Proponents of muscular Christianity traced its origins to the writings of the Apostle Paul, who used athletic metaphors to promote adherence to Christ. U.S. President Theodore Roosevelt was raised in a family that adhered to the principles of muscular Christianity. Despite suffering from asthma, he was encouraged to engage in strenuous physical activity and embrace the robust masculinity inherent in the Protestant Christianity of his day. Elements of the philosophy stuck with him. In a speech he gave in 1903 to the Holy Name Society, then-Colonel Roosevelt said, “I do not want to see Christianity professed only by weaklings.”
Arguably the best-known offshoot of the muscular Christianity philosophy was the founding of the Young Men’s Christian Organization in 1844. George Williams, a London draper, was concerned about the lack of wholesome activities for young men and disturbed that urban workers spent their time in pubs or brothels. He and his friends established the YMCA to promote a healthy “body, mind, and spirit.” The YMCAs promoted evangelical Christianity in their services and sportsmanship in the gyms. In fact, the YMCA is credited with producing the modern versions of basketball and volleyball.
What was common to all of these figures was the idea that athletic endeavors could be overlaid with morality and masculinity. In particular, advocates of muscular Christianity thought that focusing young men on athletics would distract them from the perceived vices of masturbation and homosexuality.
When Baron Pierre de Coubertin, father of the modern Olympic Games, founded the International Olympic Committee in 1894 he did so with muscular Christianity in mind. He visited Rugby in 1886 and was deeply impressed with their athletic philosophies. Professor John Lucas told the XVth Session of the International Olympic Committee, “There is absolutely no way to adequately understand sport philosophy in the western world without knowing something of nineteenth century Victorian ‘Muscular Christianity.’”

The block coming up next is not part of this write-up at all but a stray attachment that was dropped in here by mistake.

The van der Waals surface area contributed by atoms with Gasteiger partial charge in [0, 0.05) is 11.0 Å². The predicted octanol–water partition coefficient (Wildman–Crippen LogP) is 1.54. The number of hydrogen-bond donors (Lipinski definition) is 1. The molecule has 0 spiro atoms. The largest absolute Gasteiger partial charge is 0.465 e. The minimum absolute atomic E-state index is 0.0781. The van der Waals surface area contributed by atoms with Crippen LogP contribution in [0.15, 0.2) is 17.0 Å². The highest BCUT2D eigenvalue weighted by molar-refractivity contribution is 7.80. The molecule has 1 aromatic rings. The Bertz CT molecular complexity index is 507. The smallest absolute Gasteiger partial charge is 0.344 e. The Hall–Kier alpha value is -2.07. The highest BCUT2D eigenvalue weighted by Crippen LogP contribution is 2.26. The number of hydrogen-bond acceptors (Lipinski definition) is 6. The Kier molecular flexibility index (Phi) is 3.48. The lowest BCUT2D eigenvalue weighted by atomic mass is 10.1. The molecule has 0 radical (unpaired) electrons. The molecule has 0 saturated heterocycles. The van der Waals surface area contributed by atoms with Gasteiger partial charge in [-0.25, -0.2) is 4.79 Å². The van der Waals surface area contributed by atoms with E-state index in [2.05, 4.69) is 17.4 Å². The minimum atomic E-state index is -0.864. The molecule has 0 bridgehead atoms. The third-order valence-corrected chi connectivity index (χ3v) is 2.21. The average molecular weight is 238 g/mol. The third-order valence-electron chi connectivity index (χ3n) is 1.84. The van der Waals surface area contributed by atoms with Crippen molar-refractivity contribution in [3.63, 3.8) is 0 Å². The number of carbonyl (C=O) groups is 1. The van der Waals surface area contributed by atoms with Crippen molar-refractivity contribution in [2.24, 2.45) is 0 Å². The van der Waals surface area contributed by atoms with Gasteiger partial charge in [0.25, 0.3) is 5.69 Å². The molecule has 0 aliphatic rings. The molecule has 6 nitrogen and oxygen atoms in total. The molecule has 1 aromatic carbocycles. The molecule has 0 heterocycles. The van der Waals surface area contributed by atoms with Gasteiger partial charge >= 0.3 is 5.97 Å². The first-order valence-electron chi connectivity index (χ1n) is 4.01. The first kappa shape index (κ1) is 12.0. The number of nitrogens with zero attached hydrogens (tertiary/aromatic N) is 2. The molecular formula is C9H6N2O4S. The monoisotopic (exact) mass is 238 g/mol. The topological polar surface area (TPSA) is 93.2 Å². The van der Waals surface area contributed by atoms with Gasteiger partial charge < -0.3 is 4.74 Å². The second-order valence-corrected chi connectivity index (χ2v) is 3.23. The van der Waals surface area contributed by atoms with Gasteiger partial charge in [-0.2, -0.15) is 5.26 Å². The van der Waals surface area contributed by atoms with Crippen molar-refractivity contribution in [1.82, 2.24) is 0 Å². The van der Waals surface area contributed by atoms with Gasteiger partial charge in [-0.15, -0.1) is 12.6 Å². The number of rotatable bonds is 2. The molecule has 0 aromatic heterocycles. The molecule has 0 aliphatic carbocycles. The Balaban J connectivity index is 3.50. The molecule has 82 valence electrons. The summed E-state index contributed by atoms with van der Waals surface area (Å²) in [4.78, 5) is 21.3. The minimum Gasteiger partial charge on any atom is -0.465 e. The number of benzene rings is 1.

But promoting masculinity and the male form wasn’t just about cultivating gentlemanly personality and virtue; it was also about producing leaders and rulers. By the turn of the 20th century, muscular Christianity was connected to colonialism, missionary activity, and even the success of the British Empire. In 1901 Cotton Minchin praised the English Protestant men traveling the world with gun in one hand and Bible in the other.
The long-lasting effects of muscular Christianity are felt outside of Olympic centers and “the Y.” Some critics have observed that the hyper-masculinizing of Christianity during the 19th century on both sides of the Atlantic continues to foster patriarchy in Christian communities today. Professor Ludger Viefhues has argued that the persistent commitment to the idealized muscular male in Protestant circles can explain the baffling popularity of Donald Trump among evangelical voters.
In sum we have Victorian moralists to blame, for macho-Christian gender roles, but we also have to thank them for volleyball, the pool down at the Y, and the spectacular feats of superhuman athleticism every two years.